By Ewan Pearson

At this time of year, lots of wine is bought and pretty much all of it consumed; little would be bought for investment. There have also been some elections in the USA and a whole raft of exercises in evidence-base persuasion, both in the public domain and in private.

I recently surprised myself by selling a case of wine that I had bought some years earlier. I had intended to drink it but instead made a nice cash profit, but had nothing to drink. So I thought I would take a look at the use of evidence in these cases. Is it strong? Will it last? Does it pass the ‘smell test’? No, not the wine, but the strength of evidence-based arguments used in selling such cases. This paragraph just proves that puns are the second lowest form of wit… although still well above practical joke phone calls.

Evidence is fact; it can be checked and tested, verified or disputed by experimentation and observation. Just take the Higg’s Boson. Well, if you could take one…. Opinion is nothing like evidence. It is one person’s view. It usually predicts the future, which is notoriously hard to do accurately, and success mostly occurs by random chance rather than skill.

This is not investment advice! However as it is Christmas soon, I do want share some anecdotes about evidence given in support of an argument, and I will include one such argument given in favour of investing (instead of just drinking) wine.
You can make up your minds whether to invest, or to imbibe.

Buy wine, they ain’t making it any more

With my apologies to Mark Twain (this edition’s featured quotee), who said something similar, the case for investing in wine is made by most sellers of wine using a mixture of evidence and opinion.

Consider the following evidence from the wine merchants, Berry Brothers, on their website: “Whilst it is difficult to find totally accurate records and therefore data, prices for the very best wines have risen by an average of 15% per annum over the past 25 years.”

Yippee – if only I had bought some 25 years ago!

Deconstructing this gives you first a caveat condition (“it is difficult”), followed by a softener (“totally accurate”) which suggests the records are good enough, then a qualifier condition (“the very best wines”), then some data that is neatly rounded (15% and 25 years).

So is this strong evidence? No, I don’t think so, due to the conditions attached, but at least it can be checked. The trouble is that most of us won’t or can’t do that check.

Here’s the next piece of the argument: “It is undeniable that the best wines have proved to be sound long term investments over the past twenty years, though it is important to remember that one has to take the long term view.”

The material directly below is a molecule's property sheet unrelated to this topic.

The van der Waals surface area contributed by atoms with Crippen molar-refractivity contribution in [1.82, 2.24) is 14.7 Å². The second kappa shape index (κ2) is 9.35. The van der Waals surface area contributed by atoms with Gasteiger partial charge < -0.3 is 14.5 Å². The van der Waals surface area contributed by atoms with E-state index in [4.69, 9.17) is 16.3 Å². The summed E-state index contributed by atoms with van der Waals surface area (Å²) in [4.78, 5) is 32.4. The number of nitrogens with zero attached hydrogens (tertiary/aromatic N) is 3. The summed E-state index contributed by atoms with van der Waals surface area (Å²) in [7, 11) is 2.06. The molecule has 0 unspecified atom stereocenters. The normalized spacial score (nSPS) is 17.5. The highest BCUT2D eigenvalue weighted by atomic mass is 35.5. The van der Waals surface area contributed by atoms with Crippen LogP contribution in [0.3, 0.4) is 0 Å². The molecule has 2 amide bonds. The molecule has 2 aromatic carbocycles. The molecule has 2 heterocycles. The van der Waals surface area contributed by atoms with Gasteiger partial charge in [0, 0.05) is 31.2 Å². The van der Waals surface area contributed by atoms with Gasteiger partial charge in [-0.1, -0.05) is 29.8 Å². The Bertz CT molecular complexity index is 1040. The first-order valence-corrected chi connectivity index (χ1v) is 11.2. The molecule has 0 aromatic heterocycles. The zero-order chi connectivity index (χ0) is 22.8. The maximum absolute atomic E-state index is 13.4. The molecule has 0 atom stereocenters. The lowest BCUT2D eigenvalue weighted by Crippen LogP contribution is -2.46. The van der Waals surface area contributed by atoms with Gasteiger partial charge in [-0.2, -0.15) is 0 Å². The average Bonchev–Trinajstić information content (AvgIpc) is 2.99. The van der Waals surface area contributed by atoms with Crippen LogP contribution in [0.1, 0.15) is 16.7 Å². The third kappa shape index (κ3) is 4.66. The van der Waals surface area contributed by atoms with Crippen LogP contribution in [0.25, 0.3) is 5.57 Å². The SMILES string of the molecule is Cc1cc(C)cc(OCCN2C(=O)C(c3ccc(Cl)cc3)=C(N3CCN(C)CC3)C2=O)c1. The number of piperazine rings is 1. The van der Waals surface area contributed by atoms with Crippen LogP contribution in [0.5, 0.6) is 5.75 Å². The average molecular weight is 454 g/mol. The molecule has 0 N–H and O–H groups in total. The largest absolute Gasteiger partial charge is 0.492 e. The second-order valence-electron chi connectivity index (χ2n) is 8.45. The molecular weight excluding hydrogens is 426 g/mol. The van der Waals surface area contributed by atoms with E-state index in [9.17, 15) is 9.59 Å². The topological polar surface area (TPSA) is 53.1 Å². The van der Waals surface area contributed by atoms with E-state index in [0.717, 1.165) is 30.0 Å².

Hmmm, this argument is getting weaker. Now we are asked to accept an opinion (“it is undeniable”), which would not be true in every case, and also the caveat condition (“long term view”), which suggests if you time it wrongly, you could lose money, or make very little after holding an asset for some time.

Berry Bros then show a price vs. year chart, supplied by, of Chateau Gruaud Larose 2000, which shows (see below) an impressive line going from bottom left to top right, with a spike in 2010, and a price some 20% lower today. This is reinforced by notes that suggest you could have bought en primeur for £250 and sold for £900 now. Wow! Where do I sign?avg-price

Well, that seems a strong enough case, even though it is based only on historical data from a small sample.

Obama is bad for markets?

Here’s another example of persuasion: debunking myths. The Financial Times (4th November) carried a Lex Column article on the expected effect of a Democrat or Republican win in the US Elections on equity markets.

The article starts with a restatement of the ‘myth’ that might damage Obama’s chances of re-election: “Democratic Presidents are bad for US investors”.

The debunking is simple and quippish: “History does not bear out that judgement”, then the citing of data since Obama’s win in 2008 and generally since 1927, which supports this argument “even excluding the 1929 and 2008 crashes” (that happened it seems under the Republicans). All good stuff, but SO last century!

Like any good act of persuasion, the counterargument then kicks in: Roosevelt’s (Democrat) 2nd term was bad for investors (during WW2!!), and under Eisenhower (Republican) big gains were made. The author, James Mackintosh, then develops 4 arguments why shares might do better under Romney from here on (using speculation of future actions), then he argues against that then finishes with a flourish to suggest that perhaps it doesn’t matter who is in the White House, so preventing anyone from arguing against him. A neat trick, but thus largely useless in trying to tell what to do.

So you’re left with 10 minutes less of your life and no wiser, but a well-balanced and safe article has been written, and read. Papers have been sold.

The least useful aspect is that markets react so quickly to such new information that when you do try to act on any view formed, you either have to speculate in advance or get left way behind those slinky computer-trading algorithms.

What can you learn from this? Opinion is not evidence, the past does not predict the future, and you can’t predict it either. All persuasion is based on trust: Discuss.

Happy Christmas, and we do hope you enjoy all that time to speculate as you contemplate the contents of a fine wine. I know that I shall.